and to make continuing additions to net worth places a premium on further progress
in your efforts to obtain increased asset authority and operating powers, including
access to and authority to participate in electronic funds transfer systems
credit system of the very near future.
No one in Washington expects final action this year or next on the President s
legislative recommendations for reforms in the nation’s financial structure.
the groundwork is being laid for serious deliberations on the whole gamut of Hunt
Commission recommendations and their implications for action in the Congressional
Session which starts in January 1975.
In the background hearings which Senator
McIntyre started last week, I reaffirmed the FDIC’s support for the basic reforms
proposed by the Administration.
The various proposals are obviously controversial,
but we believe they are basically sound, and we hope that Congress will ultimate y
come to share this view.
We continue to believe that the eventual removal of interest rate ceilings on
deposits is very much in the public's interest — so long as banks and thrift
institutions both have adequate time to adjust their asset and liability structures
before we enter a world without Q. The Administration proposes that we approach
that point in time over a five and one-half year period. We at FDIC believe that
it might be helpful if, immediately following the five and one-half year phase-out
of Regulation Q, a temporary standby authority to set deposit ceilings were ves e
in th rate-setting agencies for a short period so that they and the Congress can
assess the results of the transition period and the competitive reactions o
different institutions to their new powers and to the new environment.
changes proposed are made carefully and deliberately, I fail to see the need for a
permanent standby authority such as your national representatives hav»proposed.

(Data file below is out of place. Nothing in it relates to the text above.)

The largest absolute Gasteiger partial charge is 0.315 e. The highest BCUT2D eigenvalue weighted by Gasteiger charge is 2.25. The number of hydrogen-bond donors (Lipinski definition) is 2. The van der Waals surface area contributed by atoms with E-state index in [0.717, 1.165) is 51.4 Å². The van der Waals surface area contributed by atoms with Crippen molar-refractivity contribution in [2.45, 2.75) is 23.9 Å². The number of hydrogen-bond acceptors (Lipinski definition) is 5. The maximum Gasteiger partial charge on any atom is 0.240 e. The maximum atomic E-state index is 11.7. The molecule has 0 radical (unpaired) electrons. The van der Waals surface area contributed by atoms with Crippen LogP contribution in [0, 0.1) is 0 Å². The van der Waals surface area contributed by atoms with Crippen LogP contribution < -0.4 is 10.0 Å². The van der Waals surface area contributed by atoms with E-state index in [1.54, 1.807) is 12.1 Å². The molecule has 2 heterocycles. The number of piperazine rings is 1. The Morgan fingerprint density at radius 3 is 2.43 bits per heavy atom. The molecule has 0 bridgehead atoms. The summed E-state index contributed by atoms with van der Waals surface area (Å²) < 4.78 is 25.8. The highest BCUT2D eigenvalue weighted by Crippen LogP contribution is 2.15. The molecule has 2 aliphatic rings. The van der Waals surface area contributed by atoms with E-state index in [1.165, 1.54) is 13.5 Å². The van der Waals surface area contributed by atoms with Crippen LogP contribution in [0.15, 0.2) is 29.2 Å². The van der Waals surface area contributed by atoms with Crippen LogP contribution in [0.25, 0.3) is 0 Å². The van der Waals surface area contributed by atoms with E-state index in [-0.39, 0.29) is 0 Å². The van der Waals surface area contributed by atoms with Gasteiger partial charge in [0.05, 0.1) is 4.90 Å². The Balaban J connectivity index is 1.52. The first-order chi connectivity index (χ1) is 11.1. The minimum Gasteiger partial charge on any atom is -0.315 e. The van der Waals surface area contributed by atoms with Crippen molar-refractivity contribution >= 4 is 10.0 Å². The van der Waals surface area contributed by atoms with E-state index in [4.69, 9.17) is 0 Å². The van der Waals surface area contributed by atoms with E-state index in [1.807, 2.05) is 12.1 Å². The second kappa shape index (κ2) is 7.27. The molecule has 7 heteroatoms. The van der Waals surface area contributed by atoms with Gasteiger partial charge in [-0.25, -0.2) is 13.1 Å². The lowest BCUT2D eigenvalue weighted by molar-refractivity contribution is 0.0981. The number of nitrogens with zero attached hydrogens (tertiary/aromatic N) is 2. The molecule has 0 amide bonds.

If such a crutch remains permanently available, it is likely to 5
regard to necessity. Yet if the necessity exists, I for one believe the Congre


can be relied upon to respond quickly.
The Administration’s recommendations, as well as those of the Hunt
include much broader operating powers for all Federally chartered rh
tions, a mortgage tax credit which would replace your special tax re:se:rves
means of stimulating continued investment in residential housing and a Federal
charter option for the nation's mutual savings banks. The recommendations as to
operatingPpowers will mean much more to the savings and loan industry than they
will to mutual savings banks because limited consumer loan powers and . « ^ L ^ b e r
other operating powers proposed to be authorized are alrea y n
of S e l t a t e s where savings banks operate.
A general purpose consumer lending
power, however, is particularly important to both types of restitutions, since
will increase short term cash flows, improve the yield on a ^mj-ted portion of
total portfolio, and help to attract younger customers who may be tom



New York savings banks lack this broad consumer loan power as well as the^demand
deposit, NOW account and branching powers envisaged by the Administration’s bill,
but the branching part of this equation will be largely resolved by the advent of
statewide branching in 1976. Even if no progress is made in Albany on a general
purpose consumer loan bill, you would have to weigh carefully the surrender of
your very broad authority under New York law to invest in corporate debt obligation
and a number of other differences, before opting to select the Federal charter
alternative currently proposed.
I suspect that for many of you a Federal charter
will remain largely a stick in the closet to influence the State Legislature in
Even if your primary legislative efforts are directed at the Legislature in Albany
over the next few years, as X believe they should be, you would be well advised to
continue your efforts simultaneously on behalf of the Administration s Hunt
Commission proposals in Washington.
At either level, judging from what X ve heard
here this weekend, several years of patient, persistent and unwavering lobbying wiL
be required to attain your goals. But on that lobbying, in my judgment, your futur
will depend.
There is a clear danger that the course of events, stimulated by bank technology,
the aggressive behavior and packaging of services by your commercial bank friends,
and their long headstart in electronic funds transfer systems, will overtake the
thrift industry competitively.
But I am optimistic about the vigor of your
response, the determination you have to build upon a long history of service to
New York residents and families, and the underlying strength I know to exist
among the savings banks of New York State.